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Against Monopoly

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Monopoly corrupts. Absolute monopoly corrupts absolutely.





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Verizon and Vonage

Tim Lee has an article on the latest patent abuse, the Vonage case. Here Verizon has been able to destroy a competitor by having the deep pockets to go to court with specious patent claims.

Theoretically, the patent office is only supposed to award patents for "non-obvious" patents, and the concept of converting between an IP address and a phone number certainly seems obvious.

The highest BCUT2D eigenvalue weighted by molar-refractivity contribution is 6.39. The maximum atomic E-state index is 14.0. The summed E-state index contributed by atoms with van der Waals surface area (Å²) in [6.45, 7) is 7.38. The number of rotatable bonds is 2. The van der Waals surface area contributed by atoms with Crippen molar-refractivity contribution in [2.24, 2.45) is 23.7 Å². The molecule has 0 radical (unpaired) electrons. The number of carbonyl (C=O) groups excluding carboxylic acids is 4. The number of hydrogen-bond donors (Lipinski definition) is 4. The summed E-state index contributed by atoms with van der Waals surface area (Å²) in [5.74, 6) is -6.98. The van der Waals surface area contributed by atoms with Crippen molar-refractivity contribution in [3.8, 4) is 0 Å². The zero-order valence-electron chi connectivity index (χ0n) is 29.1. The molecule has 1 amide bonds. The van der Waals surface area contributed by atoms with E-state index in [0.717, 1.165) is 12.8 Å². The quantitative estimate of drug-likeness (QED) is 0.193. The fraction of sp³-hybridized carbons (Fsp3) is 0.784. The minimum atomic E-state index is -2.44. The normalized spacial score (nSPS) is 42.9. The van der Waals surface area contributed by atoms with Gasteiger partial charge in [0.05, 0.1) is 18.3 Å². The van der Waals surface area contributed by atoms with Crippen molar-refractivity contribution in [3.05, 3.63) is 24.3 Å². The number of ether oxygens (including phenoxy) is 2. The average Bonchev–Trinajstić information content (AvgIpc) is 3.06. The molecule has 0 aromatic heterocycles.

Unfortunately, our patent system has long since departed from this ideal. In recent decades, the courts have dramatically lowered the bar for obviousness. As a result, some of the patents being granted are so broad that inventing around them is practically impossible. The patents that allowed NTP to win a $612 million settlement from BlackBerry maker Research in Motion, for example, essentially covered the concept of transmitting new email notifications wirelessly. There's no way RIM could have "invented around" that.

If we are going to have patent reform and a patent arms race: how about at least allowing Vonage to countersue for abusing the patent system through overly broad and obvious claims?


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